Researchers at the University of California, Santa Cruz, are leading a major collaborative effort to develop the technology for complex wireless communication networks that can be set up in rapidly changing environments such as battlefields and emergency situations. Faculty in UCSC's Baskin School of Engineering will head a multidisciplinary team of scientists at seven major universities working on the Dynamic Ad-hoc Wireless Networks (DAWN) project.
The project also includes researchers at UC Berkeley, UCLA, Stanford University, Massachusetts Institute of Technology (MIT), the University of Maryland, and the University of Illinois at Urbana-Champaign (UIUC). It is funded by a five-year grant from the U.S. Department of Defense that will provide an average of $1 million per year spread among the seven institutions.
J. J. Garcia-Luna-Aceves, Jack Baskin Professor of Computer Engineering at UCSC and the principal investigator on the DAWN project, said the methods and protocols developed for this project will have widespread applications. The research is of particular interest to the U.S. Army to enable troops to deploy mobile communications networks on the battlefield. But such networks could also be used by emergency personnel in the aftermath of an earthquake or other disaster in which pre-existing communications infrastructure has been knocked out. In addition, mobile and adaptable wireless networking may find more commonplace applications in the increasingly wireless world of modern communications.
"Even today, with the widespread use of wireless technology, little is understood about how wireless networks can scale up and become part of the Internet at large. We really need to develop a science of wireless networking," Garcia-Luna-Aceves said.
The DAWN project aims to establish the fundamental principles, tools, and methodologies needed to design reliable and efficient wireless networks. So far, the methods that have been applied in wireless networks have been derived from the wired world, Garcia-Luna-Aceves said. But ad-hoc wireless networks are complex systems with interactions and dynamics that do not occur in wired networks.
An ad-hoc wireless network is a self-organizing system of wireless devices in which individual nodes may move randomly and organize themselves into an unpredictable and rapidly changing network. The impact of a wireless transmission is not confined to a stable set of point-to-point links, as in a wired network, but reaches any receiver within its range. Interference at a receiver is a complex function of the characteristics of the wireless devices and the terrain or physical environment in which they are operating.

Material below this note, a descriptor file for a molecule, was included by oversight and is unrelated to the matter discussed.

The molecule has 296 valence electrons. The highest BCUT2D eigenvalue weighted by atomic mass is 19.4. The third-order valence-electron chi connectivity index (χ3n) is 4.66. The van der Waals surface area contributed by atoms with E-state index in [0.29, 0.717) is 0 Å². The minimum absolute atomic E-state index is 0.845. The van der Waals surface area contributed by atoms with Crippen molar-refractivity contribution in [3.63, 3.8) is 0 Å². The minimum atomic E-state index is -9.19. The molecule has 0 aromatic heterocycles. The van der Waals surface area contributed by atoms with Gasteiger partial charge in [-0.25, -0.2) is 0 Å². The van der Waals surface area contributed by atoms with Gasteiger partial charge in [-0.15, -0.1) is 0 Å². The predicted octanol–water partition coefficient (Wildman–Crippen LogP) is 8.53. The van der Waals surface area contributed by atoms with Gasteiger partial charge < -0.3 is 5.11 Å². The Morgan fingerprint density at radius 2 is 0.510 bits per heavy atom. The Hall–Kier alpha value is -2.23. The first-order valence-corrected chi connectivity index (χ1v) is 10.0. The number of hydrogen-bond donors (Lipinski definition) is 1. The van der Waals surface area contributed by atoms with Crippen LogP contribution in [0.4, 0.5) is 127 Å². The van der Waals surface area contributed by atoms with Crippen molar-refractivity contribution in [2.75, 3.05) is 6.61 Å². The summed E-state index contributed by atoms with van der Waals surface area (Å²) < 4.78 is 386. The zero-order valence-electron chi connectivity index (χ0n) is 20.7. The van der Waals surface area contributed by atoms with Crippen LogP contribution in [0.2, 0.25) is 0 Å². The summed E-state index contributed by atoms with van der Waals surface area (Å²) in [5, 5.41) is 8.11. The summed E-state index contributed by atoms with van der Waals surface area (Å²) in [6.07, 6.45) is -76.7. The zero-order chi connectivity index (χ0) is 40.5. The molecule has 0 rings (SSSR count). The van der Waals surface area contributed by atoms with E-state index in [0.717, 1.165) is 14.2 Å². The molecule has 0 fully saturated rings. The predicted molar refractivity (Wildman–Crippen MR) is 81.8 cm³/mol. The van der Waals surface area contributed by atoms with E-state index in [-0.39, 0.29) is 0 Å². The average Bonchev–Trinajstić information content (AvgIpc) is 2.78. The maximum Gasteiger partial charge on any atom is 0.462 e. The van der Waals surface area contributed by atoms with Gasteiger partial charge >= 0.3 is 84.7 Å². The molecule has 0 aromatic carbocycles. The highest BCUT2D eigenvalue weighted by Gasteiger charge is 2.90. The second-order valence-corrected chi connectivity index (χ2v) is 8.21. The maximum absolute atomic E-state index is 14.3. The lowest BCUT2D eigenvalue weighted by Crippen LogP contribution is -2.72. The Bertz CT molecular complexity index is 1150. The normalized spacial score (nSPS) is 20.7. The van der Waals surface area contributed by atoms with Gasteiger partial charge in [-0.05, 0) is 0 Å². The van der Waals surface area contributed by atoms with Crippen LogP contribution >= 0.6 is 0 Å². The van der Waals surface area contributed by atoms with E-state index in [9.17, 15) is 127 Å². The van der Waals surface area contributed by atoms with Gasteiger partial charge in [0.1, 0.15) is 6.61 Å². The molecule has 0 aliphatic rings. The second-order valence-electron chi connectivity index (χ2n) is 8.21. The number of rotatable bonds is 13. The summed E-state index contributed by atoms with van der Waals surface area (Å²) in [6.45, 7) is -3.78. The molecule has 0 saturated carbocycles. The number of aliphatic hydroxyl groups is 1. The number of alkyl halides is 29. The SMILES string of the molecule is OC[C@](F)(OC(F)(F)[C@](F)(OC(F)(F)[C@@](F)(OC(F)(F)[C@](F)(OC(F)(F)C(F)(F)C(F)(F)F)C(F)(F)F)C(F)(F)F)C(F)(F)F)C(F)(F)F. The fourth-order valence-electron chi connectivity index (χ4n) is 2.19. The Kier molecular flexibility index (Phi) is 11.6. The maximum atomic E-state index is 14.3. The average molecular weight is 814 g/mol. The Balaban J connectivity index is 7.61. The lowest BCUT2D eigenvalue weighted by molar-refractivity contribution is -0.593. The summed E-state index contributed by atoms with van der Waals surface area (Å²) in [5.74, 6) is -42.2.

"We need a mathematical framework that will allow us to model the more complex world of the wireless environment. In the past, we have made many assumptions just to make the modeling tractable, but now we will be pushing the envelope," Garcia-Luna-Aceves said.
Garcia-Luna-Aceves has been working in the area of wireless networking for many years and has led several successful projects to develop small-scale mobile wireless networks. The DAWN project is an interdisciplinary effort to advance this research to a larger scale. By developing an understanding of how large-scale wireless networks operate, the project will lay the foundation for greater accessibility to the Internet, Garcia-Luna-Aceves said.
"For the Internet to become more pervasive, people need to have access wherever they are. Wireless networking will enable the Internet to be even more useful than it is today," he said.
The DAWN team includes some of the top researchers in the field of networking, and Garcia-Luna-Aceves noted that UCSC's leadership of the project is indicative of the campus's stature in the field.
"We are leading the best universities in the field on this project, and I think that's a recognition that UCSC is doing first-rate research in networking," Garcia-Luna-Aceves said.
In addition to Garcia-Luna-Aceves, the UCSC faculty involved in the project include Katia Obraczka, associate professor of computer engineering, and Hamid Sadjadpour, assistant professor of electrical engineering. Other major contributors include Tony Ephremides at University of Maryland, Andrea Goldsmith at Stanford, Jennifer Hou and Nitin Vaidya at UIUC, Mario Gerla and Rajive Bagrodia at UCLA, Muriel Medard at MIT, and Pravin Varaiya at UC Berkeley.
The DAWN grant is one of 33 research grants awarded this year under the Multidisciplinary University Research Initiative (MURI) program. The grant will provide support for 19 graduate students, including at least four at UCSC. Industry collaborations will provide additional support for students through summer internships.
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